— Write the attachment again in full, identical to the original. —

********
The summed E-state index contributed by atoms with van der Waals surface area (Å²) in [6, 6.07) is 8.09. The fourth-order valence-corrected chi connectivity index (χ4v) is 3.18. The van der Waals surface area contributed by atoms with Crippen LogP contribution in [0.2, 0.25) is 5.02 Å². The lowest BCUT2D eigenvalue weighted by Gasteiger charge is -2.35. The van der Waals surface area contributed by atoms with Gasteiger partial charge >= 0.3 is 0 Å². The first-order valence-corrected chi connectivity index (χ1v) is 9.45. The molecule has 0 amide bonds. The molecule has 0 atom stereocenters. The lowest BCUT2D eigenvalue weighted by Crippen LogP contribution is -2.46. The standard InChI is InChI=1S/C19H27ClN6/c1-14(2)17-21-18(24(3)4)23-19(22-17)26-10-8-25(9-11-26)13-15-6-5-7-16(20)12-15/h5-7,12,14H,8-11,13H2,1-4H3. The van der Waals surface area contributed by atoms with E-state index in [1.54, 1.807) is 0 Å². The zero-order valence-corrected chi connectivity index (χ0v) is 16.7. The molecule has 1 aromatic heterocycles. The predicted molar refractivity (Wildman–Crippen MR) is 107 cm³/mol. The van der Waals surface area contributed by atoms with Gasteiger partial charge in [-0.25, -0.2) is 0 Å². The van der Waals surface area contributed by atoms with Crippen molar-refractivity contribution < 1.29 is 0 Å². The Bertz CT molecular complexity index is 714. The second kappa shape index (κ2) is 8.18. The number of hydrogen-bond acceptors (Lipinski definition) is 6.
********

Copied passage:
The summed E-state index contributed by atoms with van der Waals surface area (Å²) in [6, 6.07) is 8.09. The fourth-order valence-corrected chi connectivity index (χ4v) is 3.18. The van der Waals surface area contributed by atoms with Crippen LogP contribution in [0.2, 0.25) is 5.02 Å². The lowest BCUT2D eigenvalue weighted by Gasteiger charge is -2.35. The van der Waals surface area contributed by atoms with Gasteiger partial charge >= 0.3 is 0 Å². The first-order valence-corrected chi connectivity index (χ1v) is 9.45. The molecule has 0 amide bonds. The molecule has 0 atom stereocenters. The lowest BCUT2D eigenvalue weighted by Crippen LogP contribution is -2.46. The standard InChI is InChI=1S/C19H27ClN6/c1-14(2)17-21-18(24(3)4)23-19(22-17)26-10-8-25(9-11-26)13-15-6-5-7-16(20)12-15/h5-7,12,14H,8-11,13H2,1-4H3. The van der Waals surface area contributed by atoms with E-state index in [1.54, 1.807) is 0 Å². The zero-order valence-corrected chi connectivity index (χ0v) is 16.7. The molecule has 1 aromatic heterocycles. The predicted molar refractivity (Wildman–Crippen MR) is 107 cm³/mol. The van der Waals surface area contributed by atoms with Gasteiger partial charge in [-0.25, -0.2) is 0 Å². The van der Waals surface area contributed by atoms with Crippen molar-refractivity contribution < 1.29 is 0 Å². The Bertz CT molecular complexity index is 714. The second kappa shape index (κ2) is 8.18. The number of hydrogen-bond acceptors (Lipinski definition) is 6.